(0:30) Georgia is a cook by day and has a side-hustle as a small batch producer of hand-crafted culinary delights using locally-foraged ingredients called Axe & Crocus.
(1:40) For the most part, Georgia hasn’t operated within a rigid business planning structure. Her company has evolved and adapted rather organically over time. She’s finding that the inherent adaptability of her model is proving very beneficial right now in the midst of a pandemic.
(2:50) Georgia’s realizing just how supportive her customer base is here in the Yukon. Typically March-April is her slowest time of the year but this year she saw a jump in sales. She really felt the love from our community as people purchased her products as an indicator to her that her market-base was still strong and to persevere.
(4:30) Georgia’s primary revenue source is through summer/holiday markets and online sales. She has hopes to expand into wholesale markets soon.
(5:40) Georgia is a small batch producer which means she will always be limited in what she produces each season by how much she forages. Once she makes a product and sells it all there won’t be more until that product is in season again. There is always (and intentionally) a limited supply.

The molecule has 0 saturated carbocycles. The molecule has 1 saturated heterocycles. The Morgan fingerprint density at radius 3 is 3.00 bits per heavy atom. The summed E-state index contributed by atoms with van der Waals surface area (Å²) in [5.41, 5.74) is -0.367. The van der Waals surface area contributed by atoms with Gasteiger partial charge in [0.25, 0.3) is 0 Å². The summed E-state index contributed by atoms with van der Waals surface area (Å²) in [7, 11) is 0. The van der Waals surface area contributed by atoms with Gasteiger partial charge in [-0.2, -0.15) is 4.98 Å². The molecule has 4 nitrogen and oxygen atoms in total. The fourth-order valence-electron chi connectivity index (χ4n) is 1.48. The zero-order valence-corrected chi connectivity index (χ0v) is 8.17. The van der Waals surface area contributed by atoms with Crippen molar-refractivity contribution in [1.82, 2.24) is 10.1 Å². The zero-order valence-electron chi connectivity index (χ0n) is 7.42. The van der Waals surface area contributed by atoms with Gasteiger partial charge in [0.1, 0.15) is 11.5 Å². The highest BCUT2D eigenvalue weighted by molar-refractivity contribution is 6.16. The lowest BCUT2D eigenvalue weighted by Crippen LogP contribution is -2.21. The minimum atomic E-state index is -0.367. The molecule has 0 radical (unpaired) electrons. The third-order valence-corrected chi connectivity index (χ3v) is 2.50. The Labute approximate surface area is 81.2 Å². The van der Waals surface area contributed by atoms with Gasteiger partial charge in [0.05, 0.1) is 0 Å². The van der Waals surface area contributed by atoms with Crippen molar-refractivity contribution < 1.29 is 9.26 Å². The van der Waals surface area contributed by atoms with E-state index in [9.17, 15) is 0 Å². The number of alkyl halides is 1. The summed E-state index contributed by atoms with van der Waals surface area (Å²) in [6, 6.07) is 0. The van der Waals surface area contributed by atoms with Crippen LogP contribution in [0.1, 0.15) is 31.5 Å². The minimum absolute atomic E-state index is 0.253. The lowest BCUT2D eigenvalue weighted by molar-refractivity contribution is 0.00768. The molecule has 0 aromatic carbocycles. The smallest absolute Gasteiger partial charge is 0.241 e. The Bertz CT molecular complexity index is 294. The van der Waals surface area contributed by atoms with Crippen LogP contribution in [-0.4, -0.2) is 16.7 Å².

(6:45) For leadership insights, Georgia finds herself looking to other Yukon businesses. For example, she loves the work Joella Hogan is doing with Yukon Soap Company. Through Joella’s leadership she sees that “It isn’t enough to just keep your business going you also need to find out how your business fits into what’s happening and find a role for it.”
(7:55) Advice for aspiring entrepreneurs? It’s so important to be flexible and to build flexibility into your business. And think small.
(9:25) Being on the land, in the garden and being part of a community is where Georgia draws her wellness practice as an entrepreneur.
(10:30) Georgia’s hope for the Yukon economy? That there is an opportunity for a community like Dawson to rethink how they market their tourism product. To think a bit smaller and more authentic to what Dawson is today. To focus on a diversity of experiences like outdoor adventures, culinary experiences, First Nations cultural activities and a little less on the Gold Rush. This would create a far more authentic experience for travellers as they discover all that Dawson City has to offer by the people who live there right now.
(13:05) As the early effects of the pandemic started to take shape, Georgia felt some panic about food security. She was pretty impressed with how much seed sharing and food-resilience Dawson City was able to demonstrate. Focusing on Yukon food security is a passion for Georgia and she hopes we continue to grow and show our resilience.
(15:00) Georgia listens to a lot of audiobooks while working in the kitchen and recommends the novel the Vanishing Half.
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